“Words don’t come easy” sings F. R. David on his 1982 Euro-hit Words, which fittingly plays over the end credits of Jacqueline Lentzou’s feature debut Moon, 66 Questions, which screened at the virtual Berlin International Film Festival yesterday. As the film opens Artemis (Sofia Kokkali) speaks freely with the stranger sitting next to her on a flight back to Athens to look after her incapacitated father Paris (Lazaros Georgakopoulos), but when father and daughter are reunited after years of estrangement hardly a word is spoken between the two. In fact much of the film’s tension and power comes from the unspoken, the mystery surrounding what caused the distance to form between them and their reluctance or inability (literally, initially in Paris’ case) to verbalise it. Text on screen informs us that the film we’re about to watch is about “flow, movement, and love, and the lack of them”.
With severe MS and following what appears to be a stroke resulting in a car accident, Paris has become unable to look after himself and reluctantly depends on his daughter to care for him and help him to walk again. Ironically this means that despite the psychological distance between the two, they must become physically intimate as they hold one another during his physiotherapy sessions, while Artemis has to administer shots and help him to dress and undress. As the only child of divorced parents, the sole burden rests on her shoulders, with a strained relationship with her mother and the occasional appearance by her extended family, providing the audience with some comic relief, but little in the way of assistance to Artemis. As the film progresses Artemis’ begrudging duty gradually turns to genuine care, while we get an insight into their past relationship with Artemis role playing conversations between the two, taking on both parts.
The film is punctuated by shots of various Tarot cards, and voice-over of Artemis’ journal entries as her summer in Athens progresses, juxtaposed with home video VHS footage from the late 90s offering a glimpse into Paris’ private life when he was still healthy; skillfully linking father and daughter as the two become closer. Sofia Kokkali is compelling in the central role, and as Artemis is mostly restrained and understated as she holds things together, then occasionally letting it all go. In taking on the physicality of Paris’ condition, Lazaros Georgakopoulos is hugely impressive, and despite the coldness of the man offers a glimpse of his more tender undercurrents.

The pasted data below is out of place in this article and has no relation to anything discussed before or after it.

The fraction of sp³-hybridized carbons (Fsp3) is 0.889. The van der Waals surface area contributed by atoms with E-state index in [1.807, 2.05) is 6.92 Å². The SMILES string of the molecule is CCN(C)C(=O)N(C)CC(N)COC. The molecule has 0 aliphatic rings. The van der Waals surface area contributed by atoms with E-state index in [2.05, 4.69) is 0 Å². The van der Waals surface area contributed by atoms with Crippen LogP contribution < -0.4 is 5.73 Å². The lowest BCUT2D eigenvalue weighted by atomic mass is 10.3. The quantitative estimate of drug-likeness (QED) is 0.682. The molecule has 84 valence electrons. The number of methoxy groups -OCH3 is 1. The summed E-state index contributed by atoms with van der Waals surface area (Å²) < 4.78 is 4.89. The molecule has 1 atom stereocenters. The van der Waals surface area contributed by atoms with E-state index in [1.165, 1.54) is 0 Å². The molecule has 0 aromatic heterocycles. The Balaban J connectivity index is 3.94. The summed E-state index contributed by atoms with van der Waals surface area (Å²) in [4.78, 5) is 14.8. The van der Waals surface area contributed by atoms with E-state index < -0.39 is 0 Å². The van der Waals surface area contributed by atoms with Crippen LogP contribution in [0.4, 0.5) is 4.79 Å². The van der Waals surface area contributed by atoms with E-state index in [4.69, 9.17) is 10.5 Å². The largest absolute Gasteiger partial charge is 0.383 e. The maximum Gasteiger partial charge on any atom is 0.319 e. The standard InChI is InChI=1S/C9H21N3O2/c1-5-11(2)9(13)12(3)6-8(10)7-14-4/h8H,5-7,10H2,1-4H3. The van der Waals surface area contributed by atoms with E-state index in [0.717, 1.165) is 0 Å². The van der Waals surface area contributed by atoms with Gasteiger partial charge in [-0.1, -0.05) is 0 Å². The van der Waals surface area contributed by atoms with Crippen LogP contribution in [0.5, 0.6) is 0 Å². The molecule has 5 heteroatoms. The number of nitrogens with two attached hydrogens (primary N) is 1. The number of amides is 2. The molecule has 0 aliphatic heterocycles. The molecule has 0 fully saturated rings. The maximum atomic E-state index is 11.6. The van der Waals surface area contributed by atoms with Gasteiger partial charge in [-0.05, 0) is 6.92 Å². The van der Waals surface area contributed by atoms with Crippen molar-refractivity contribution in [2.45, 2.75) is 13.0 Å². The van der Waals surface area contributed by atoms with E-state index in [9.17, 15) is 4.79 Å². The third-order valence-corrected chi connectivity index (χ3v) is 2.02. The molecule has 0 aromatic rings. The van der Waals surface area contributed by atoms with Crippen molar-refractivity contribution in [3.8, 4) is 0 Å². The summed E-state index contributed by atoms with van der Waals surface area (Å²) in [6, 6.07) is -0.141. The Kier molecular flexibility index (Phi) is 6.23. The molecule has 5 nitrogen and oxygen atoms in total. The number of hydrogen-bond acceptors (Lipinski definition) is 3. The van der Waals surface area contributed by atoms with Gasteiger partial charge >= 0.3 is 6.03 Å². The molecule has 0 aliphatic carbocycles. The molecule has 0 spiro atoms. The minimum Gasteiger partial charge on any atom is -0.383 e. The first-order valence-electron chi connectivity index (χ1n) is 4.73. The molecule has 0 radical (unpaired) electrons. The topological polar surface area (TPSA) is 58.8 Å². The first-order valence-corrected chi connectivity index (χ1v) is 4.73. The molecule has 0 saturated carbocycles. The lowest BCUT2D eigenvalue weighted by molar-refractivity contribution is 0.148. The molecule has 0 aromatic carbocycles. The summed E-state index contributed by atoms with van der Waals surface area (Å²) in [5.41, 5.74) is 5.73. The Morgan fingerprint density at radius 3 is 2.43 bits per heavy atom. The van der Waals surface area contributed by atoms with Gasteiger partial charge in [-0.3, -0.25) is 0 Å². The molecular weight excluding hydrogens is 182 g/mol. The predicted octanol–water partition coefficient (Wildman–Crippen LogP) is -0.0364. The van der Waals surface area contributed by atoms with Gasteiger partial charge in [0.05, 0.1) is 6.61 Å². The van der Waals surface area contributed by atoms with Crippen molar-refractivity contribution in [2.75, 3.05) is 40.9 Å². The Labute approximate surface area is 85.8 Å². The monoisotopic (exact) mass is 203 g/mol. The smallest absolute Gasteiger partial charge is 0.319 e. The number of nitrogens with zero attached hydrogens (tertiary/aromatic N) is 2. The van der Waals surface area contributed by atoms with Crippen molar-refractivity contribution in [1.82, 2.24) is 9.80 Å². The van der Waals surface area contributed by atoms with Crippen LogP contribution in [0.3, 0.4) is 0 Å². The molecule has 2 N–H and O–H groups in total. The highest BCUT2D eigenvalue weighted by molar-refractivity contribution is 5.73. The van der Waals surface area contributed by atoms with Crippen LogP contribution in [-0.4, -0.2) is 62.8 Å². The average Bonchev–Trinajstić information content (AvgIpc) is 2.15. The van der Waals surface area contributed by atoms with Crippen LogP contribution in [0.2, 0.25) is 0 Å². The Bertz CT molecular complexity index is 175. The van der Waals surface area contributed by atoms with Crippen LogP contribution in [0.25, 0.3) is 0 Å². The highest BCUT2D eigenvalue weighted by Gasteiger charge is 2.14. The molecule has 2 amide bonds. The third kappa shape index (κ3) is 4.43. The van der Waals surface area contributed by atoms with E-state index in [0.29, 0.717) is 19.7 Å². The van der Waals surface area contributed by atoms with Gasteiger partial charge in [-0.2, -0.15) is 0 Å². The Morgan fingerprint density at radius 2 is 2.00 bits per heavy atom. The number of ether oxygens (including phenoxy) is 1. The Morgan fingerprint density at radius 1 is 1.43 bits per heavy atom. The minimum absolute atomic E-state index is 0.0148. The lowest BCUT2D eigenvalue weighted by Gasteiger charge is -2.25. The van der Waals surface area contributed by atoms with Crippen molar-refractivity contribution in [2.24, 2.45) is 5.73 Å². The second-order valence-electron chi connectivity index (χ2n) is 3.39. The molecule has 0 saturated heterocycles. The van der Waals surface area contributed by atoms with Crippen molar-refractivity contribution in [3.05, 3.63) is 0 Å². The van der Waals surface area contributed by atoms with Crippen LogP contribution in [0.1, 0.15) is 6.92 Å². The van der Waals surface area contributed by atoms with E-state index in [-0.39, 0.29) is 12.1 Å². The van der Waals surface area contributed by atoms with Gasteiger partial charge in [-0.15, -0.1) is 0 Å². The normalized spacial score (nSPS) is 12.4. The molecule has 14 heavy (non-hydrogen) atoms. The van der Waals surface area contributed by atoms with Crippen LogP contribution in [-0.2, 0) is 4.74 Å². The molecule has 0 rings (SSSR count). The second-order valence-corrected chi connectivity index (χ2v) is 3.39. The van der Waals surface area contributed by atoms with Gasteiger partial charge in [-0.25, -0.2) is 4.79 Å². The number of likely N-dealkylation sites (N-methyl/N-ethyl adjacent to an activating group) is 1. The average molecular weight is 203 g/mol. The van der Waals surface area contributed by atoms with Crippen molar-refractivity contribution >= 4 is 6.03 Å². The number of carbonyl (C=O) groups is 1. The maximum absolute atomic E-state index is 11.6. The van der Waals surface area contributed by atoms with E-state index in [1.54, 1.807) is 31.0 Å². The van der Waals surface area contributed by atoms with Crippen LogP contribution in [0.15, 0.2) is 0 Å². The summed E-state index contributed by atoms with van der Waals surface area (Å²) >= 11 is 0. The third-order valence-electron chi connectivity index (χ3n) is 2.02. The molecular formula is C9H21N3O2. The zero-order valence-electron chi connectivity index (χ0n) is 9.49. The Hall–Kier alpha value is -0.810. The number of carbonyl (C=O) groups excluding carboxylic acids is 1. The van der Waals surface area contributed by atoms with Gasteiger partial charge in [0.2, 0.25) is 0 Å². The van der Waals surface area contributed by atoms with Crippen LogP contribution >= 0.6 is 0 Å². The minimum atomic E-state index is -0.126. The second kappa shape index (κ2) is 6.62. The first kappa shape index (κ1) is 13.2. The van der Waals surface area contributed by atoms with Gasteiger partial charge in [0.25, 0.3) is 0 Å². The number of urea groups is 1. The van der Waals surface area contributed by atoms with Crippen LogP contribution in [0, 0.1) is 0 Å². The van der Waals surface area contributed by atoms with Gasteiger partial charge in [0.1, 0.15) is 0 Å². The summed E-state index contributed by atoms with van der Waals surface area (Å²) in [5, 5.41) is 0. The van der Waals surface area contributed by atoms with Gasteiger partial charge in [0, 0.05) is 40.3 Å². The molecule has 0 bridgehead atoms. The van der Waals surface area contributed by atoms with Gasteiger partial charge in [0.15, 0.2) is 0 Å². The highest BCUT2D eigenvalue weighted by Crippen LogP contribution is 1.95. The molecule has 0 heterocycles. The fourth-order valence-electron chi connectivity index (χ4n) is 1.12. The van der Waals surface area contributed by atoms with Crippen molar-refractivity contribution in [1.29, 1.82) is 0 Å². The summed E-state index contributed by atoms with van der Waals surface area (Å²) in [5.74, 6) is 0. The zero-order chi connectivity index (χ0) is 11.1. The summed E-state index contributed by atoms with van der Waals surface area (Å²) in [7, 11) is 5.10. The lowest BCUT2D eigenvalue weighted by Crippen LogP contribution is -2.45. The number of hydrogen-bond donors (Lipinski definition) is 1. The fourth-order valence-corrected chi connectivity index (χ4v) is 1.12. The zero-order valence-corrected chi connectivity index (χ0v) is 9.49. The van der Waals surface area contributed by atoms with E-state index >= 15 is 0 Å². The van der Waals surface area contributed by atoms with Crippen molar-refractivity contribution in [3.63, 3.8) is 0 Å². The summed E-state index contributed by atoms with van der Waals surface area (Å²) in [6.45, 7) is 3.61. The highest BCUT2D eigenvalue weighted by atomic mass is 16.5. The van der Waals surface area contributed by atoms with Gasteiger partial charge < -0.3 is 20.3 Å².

Konstantinos Koukoulios’ cinematography enhances both the stifling atmosphere of Artemis’ new home life and the sense of liberation she feels when outside away from her father, dancing in the garage while washing the car in one beautiful sequence or watching her friends sunbathing and exercising in the swimming pool; the colour palette brightens and there’s a sense of relief and release in these scenes. Documentary-like handheld camerawork and long takes keep us close to Artemis and give us a sense of her interior life.
While the film might intriguingly answer fewer than the number of questions its title poses, it offers a potent meditation on familial love and relationships, the unspoken and the power of physical communication; as Artemis’ letter to her father remains unopened, sometimes a touch says far more than words. Lentzou also gives us a memorable peach scene in queer cinema, that although starkly different in tone and content, sits alongside the iconic moment in Luca Guadagnino’s Call Me By Your Name.
By James Kleinmann
Jacqueline Lentzou’s MOON, 66 QUESTIONS screened at the virtual Berlin Film Festival on March 1st 2021.